After you wash your pan, throw it back on a burner to get it completely dried off.  Then wipe it with a little bit of flaxseed oil and heat for a few minutes longer.  This will help keep off rust and maintain that smooth coating of seasoning you put on it.

Cast Iron Cooking

A great thing about cast iron is that it can be used on the stove top, in the oven, and even over an open fire.  It takes a bit to get accustomed to how the iron heats and holds the heat, but once you get the hang of it, it’s a breeze to use.

Until you get the hang of using cast iron, if you’re going to use it on the stove top, set your heat on low to avoid burning things.  Once you get accustomed to how the iron pots and pans cook, you can turn up the heat right off the bat.

Heating up the pan a little before you put food in it will help it have a better nonstick/low stick surface.

Sometimes you still have to add in a little fat to cook with, just like with a steel or aluminum pan, depending on what you’re cooking.  You can use your no-stick-spray, oil, butter, shortening, or animal fat just like you do in any other type of pan.

You can use water and other liquids in your pans when cooking.  Some people recommend avoiding putting tomato/acidic foods in the pans to avoid the acid eating away at the seasoning, but I haven’t found this to be a problem for me when making soups, stews, and sauces that have tomatoes or lemon juice in it.  But I wouldn’t leave acidic foods in cast iron for storing leftovers.

Things you can cook in cast iron – pretty much anything.  You don’t need a special cast iron recipe book.  There are some cast iron cookbooks out there and they are great – especially the ones that give instructions on how to cook over an open fire or using coals.  But you can use your cast iron just like you use your stainless steel or aluminum pots and pans.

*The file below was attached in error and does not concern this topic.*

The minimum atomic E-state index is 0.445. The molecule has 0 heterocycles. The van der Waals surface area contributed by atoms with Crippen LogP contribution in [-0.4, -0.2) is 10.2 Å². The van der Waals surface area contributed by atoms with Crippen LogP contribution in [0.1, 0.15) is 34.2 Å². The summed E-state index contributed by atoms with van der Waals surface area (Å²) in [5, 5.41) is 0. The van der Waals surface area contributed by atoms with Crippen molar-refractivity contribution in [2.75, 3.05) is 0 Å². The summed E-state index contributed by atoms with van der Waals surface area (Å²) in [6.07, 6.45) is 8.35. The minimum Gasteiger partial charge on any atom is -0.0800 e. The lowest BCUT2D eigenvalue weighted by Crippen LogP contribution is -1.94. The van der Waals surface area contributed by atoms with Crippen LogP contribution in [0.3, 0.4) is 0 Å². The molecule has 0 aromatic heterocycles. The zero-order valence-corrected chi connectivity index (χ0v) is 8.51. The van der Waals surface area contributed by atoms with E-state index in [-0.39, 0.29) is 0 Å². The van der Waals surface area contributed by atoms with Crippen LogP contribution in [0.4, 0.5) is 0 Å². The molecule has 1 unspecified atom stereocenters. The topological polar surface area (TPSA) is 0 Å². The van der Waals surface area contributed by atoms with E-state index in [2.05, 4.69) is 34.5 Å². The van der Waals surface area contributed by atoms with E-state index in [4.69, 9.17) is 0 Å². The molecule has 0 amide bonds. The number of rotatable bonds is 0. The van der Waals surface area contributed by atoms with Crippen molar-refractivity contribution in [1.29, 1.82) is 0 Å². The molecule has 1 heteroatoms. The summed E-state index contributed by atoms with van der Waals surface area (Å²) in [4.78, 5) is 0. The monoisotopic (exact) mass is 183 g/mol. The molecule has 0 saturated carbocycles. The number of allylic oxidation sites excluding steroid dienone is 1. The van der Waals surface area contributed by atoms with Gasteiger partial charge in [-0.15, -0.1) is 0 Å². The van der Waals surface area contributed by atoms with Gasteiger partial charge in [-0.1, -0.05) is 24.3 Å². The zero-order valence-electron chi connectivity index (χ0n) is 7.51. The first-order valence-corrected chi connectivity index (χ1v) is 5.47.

In my very large, and heavy, skillet, I can fry things or use it as a pizza pan.  It works great to make pan-style pizza and goes right into the oven no problem.  You can buy the nifty cornbread pans that come in triangle shapes or corn or cactus shapes, but you can also pour cornbread batter right into a skillet or dutch oven.  A dutch oven can be used to make soups and stews or even bake bread.  I use my dutch oven to render beef tallow.  Cast iron is so versatile that you can do just about any type of cooking or baking in it.

Buying Cast Iron

Cast iron is actually something that some people collect.  Some of the oldest and well-known makers of cast iron from the 19th century were Griswold and Wagner.  There are also a lot of other cast iron makers from those days whose cast iron implements are still in use.  You can find antique cast iron implements in antique stores, flea markets, and estate sales, as well as online.  Prices for some pieces are a bit on the outrageous side, but for serious collectors, paying out the nose for certain items is worth it.  Another great thing about cast iron is that not only is it fun to collect, but you can still use it.  So it isn’t just another collection that gathers dust.

There are cast iron griddles and grills.  There are pots of varying sizes.  There are waffle irons, cake pans, biscuit pans and loaf pans.  With just a few acquisitions of a large skillet, a smaller skillet, and a dutch oven, you can cook pretty much anything.  Or you can spend the money and get all kinds of cast iron implements that are both neat looking and functional.